Blaming the Victim

Victim blaming holds victims responsible, in some way, for their own misfortune. One might assume a natural sympathy for victims of crime or injustice, but that is not the case for many victim blamers. Victims can elicit a variety of negative social responses. People often derogate the poor and unfortunate due to deeply rooted myths about justice, innocence and guilt, defensive attitudes, and denial of unpleasant historical realities. Victim blaming can occur in a variety of contexts but has been increasingly linked to the criminal justice system and controversial political debates about health care reform, gender equality, the welfare state, and the “war on terror.”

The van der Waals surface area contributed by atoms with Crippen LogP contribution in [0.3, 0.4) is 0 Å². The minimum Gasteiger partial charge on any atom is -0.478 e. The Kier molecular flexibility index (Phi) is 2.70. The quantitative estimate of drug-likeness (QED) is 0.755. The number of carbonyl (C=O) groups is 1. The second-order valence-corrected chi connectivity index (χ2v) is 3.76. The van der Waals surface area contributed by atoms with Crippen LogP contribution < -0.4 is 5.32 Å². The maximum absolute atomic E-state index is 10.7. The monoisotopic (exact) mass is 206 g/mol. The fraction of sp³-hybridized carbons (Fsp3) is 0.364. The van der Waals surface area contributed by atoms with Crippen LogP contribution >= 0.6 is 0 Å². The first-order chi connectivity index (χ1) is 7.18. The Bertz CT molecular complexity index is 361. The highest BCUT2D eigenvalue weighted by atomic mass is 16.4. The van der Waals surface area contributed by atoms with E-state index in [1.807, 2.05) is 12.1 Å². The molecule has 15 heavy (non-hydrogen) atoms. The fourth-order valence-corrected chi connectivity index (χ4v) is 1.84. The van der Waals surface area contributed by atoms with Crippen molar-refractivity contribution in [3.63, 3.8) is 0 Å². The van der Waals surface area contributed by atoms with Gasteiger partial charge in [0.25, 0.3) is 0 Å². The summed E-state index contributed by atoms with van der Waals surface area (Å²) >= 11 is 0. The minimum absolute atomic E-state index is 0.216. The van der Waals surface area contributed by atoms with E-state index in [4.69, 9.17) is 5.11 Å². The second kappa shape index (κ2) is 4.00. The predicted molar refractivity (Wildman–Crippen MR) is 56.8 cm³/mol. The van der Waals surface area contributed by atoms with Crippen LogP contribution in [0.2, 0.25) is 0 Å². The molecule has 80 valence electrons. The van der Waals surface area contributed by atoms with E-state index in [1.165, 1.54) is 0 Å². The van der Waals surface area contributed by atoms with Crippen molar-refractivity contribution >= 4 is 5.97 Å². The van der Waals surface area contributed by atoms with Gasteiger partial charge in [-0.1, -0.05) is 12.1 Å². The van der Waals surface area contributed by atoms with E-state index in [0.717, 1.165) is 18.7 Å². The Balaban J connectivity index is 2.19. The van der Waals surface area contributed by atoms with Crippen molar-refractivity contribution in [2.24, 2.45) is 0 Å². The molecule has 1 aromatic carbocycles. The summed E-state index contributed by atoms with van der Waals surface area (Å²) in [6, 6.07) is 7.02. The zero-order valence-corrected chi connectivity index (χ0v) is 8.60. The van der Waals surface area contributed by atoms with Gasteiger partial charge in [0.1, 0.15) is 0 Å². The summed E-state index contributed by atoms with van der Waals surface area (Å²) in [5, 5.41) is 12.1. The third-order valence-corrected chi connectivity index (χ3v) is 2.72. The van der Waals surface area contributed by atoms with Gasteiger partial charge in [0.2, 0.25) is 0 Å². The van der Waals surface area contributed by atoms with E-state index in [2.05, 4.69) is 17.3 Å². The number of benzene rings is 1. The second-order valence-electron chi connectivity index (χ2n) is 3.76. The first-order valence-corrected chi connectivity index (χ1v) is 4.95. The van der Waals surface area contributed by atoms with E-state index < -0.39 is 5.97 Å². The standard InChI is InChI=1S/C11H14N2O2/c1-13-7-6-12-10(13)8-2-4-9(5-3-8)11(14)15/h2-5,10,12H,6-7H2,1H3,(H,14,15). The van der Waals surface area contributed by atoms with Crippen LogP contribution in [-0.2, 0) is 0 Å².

The term was coined by William Ryan in his book Blaming the Victim (1976). Ryan sought to discredit long-standing stereotypes in ...

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